The Social Determinants of Health for African American Mothers Living with HIV

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Caiola, Courtney Ellis


Docherty, Sharron L

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Problem: The disparate health outcomes of African American mothers living with HIV functions at the intersection of gender-, race-, and class-inequality; HIV-related stigma; and motherhood, requiring multidimensional approaches to address the complex social and economic conditions of their lives, collectively known as the social determinants of health. African American women suffer significantly higher HIV infection rates and tend to die earlier from their infection than their White counterparts. Poverty is a significant precipitating factor for HIV infection and African American women are disproportionately poorer than other subpopulations in the United States. HIV-related stigma is linked to poorer mental and physical health outcomes across a broad range of demographic profiles. Being a mother adds an extra layer of social complexity to the lives of women living with HIV. This dissertation was designed to develop knowledge on the social determinants of health for African American mothers living with HIV by describing their social location at the intersection of gender-, race- and class – inequality; HIV-related stigma; and motherhood and exploring how their unique social identity influences their health-related experiences.

Methods: Using data from a literature review on intersectional approaches and other frameworks for examining vulnerable populations, an intersectional model for the study of the social determinants of health for African American mothers living with HIV was constructed. A pilot study exploring the methodological issues and ethical challenges of using photo elicitation with a highly stigmatized social group of women was conducted. The intersectional model and pilot study findings were then used to guide a qualitative descriptive study using storyline graphs, photo elicitation and in-depth qualitative interviewing as methods for exploring the intersection of the social determinants of health for eighteen (18) African American mothers living with HIV. Content, vector and frame analyses were used to describe the intersection of social determinants and identify potential process and structural level interventions.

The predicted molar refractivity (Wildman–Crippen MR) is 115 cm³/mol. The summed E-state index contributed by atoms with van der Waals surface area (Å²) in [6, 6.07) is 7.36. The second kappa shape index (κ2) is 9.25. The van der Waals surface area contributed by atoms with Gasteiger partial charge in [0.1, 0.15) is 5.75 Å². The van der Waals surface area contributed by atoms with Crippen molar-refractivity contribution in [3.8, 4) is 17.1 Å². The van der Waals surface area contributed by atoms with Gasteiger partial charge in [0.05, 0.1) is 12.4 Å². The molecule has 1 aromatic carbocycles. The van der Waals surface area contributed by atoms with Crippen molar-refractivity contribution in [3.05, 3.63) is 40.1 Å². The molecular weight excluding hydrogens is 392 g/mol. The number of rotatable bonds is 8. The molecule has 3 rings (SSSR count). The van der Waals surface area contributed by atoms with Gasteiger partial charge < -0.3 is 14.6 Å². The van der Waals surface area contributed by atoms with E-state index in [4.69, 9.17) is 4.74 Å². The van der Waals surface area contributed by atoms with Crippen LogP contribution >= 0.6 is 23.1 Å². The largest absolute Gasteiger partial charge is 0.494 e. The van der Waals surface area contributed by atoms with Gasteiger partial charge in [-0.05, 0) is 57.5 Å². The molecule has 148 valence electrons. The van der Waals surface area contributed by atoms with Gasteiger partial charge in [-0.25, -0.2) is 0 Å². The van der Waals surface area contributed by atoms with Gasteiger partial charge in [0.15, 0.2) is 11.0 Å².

Results: Findings from the pilot study include best practices for using visual methods with a highly stigmatized and potentially vulnerable group of women. Findings from the qualitative descriptive study include six additional social determinants of health - social support, religiosity, animal companions, physical environment, transportation and housing - not initially included in the conceptual model, a case for strength-based approaches, intersecting social determinants functioning as systems of oppression and the heterogeneous and fluid social locations as framed from the mother’s perspective. Three frames of social location for African American mothers living with HIV were proposed – emancipatory, situational, and internalized – as well as potential health implications and interventions. Each of the findings add to the literature on the configuration of intersecting social determinants health relevant to African American mothers living with HIV, expand the proposed intersectional model and help to generate hypotheses needed for intervention studies.






Caiola, Courtney Ellis (2015). The Social Determinants of Health for African American Mothers Living with HIV. Dissertation, Duke University. Retrieved from


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